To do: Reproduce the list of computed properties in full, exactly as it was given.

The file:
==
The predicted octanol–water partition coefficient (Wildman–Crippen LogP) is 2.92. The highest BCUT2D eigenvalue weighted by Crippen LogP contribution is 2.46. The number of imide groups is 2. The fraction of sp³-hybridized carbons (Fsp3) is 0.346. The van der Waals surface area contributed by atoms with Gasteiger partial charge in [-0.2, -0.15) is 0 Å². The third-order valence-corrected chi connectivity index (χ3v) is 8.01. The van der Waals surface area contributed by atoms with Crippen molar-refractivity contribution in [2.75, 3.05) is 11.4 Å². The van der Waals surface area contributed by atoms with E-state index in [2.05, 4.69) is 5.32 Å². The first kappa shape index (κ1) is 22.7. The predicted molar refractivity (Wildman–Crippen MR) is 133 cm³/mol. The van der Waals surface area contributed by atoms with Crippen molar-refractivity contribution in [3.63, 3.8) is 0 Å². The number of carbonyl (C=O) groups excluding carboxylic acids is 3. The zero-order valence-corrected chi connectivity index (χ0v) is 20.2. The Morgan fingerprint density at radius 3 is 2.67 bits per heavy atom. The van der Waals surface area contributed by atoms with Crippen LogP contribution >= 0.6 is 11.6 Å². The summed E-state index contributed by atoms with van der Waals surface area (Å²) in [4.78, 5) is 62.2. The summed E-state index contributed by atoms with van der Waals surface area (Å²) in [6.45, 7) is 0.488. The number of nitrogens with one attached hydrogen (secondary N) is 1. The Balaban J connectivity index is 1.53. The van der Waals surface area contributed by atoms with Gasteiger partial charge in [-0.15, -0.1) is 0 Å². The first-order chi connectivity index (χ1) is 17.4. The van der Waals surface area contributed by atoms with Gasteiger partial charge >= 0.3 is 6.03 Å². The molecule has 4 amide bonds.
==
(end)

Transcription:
The predicted octanol–water partition coefficient (Wildman–Crippen LogP) is 2.92. The highest BCUT2D eigenvalue weighted by Crippen LogP contribution is 2.46. The number of imide groups is 2. The fraction of sp³-hybridized carbons (Fsp3) is 0.346. The van der Waals surface area contributed by atoms with Gasteiger partial charge in [-0.2, -0.15) is 0 Å². The third-order valence-corrected chi connectivity index (χ3v) is 8.01. The van der Waals surface area contributed by atoms with Crippen molar-refractivity contribution in [2.75, 3.05) is 11.4 Å². The van der Waals surface area contributed by atoms with E-state index in [2.05, 4.69) is 5.32 Å². The first kappa shape index (κ1) is 22.7. The predicted molar refractivity (Wildman–Crippen MR) is 133 cm³/mol. The van der Waals surface area contributed by atoms with Crippen molar-refractivity contribution in [3.63, 3.8) is 0 Å². The number of carbonyl (C=O) groups excluding carboxylic acids is 3. The zero-order valence-corrected chi connectivity index (χ0v) is 20.2. The Morgan fingerprint density at radius 3 is 2.67 bits per heavy atom. The van der Waals surface area contributed by atoms with Crippen LogP contribution >= 0.6 is 11.6 Å². The summed E-state index contributed by atoms with van der Waals surface area (Å²) in [4.78, 5) is 62.2. The summed E-state index contributed by atoms with van der Waals surface area (Å²) in [6.45, 7) is 0.488. The number of nitrogens with one attached hydrogen (secondary N) is 1. The Balaban J connectivity index is 1.53. The van der Waals surface area contributed by atoms with Gasteiger partial charge in [-0.15, -0.1) is 0 Å². The first-order chi connectivity index (χ1) is 17.4. The van der Waals surface area contributed by atoms with Gasteiger partial charge >= 0.3 is 6.03 Å². The molecule has 4 amide bonds.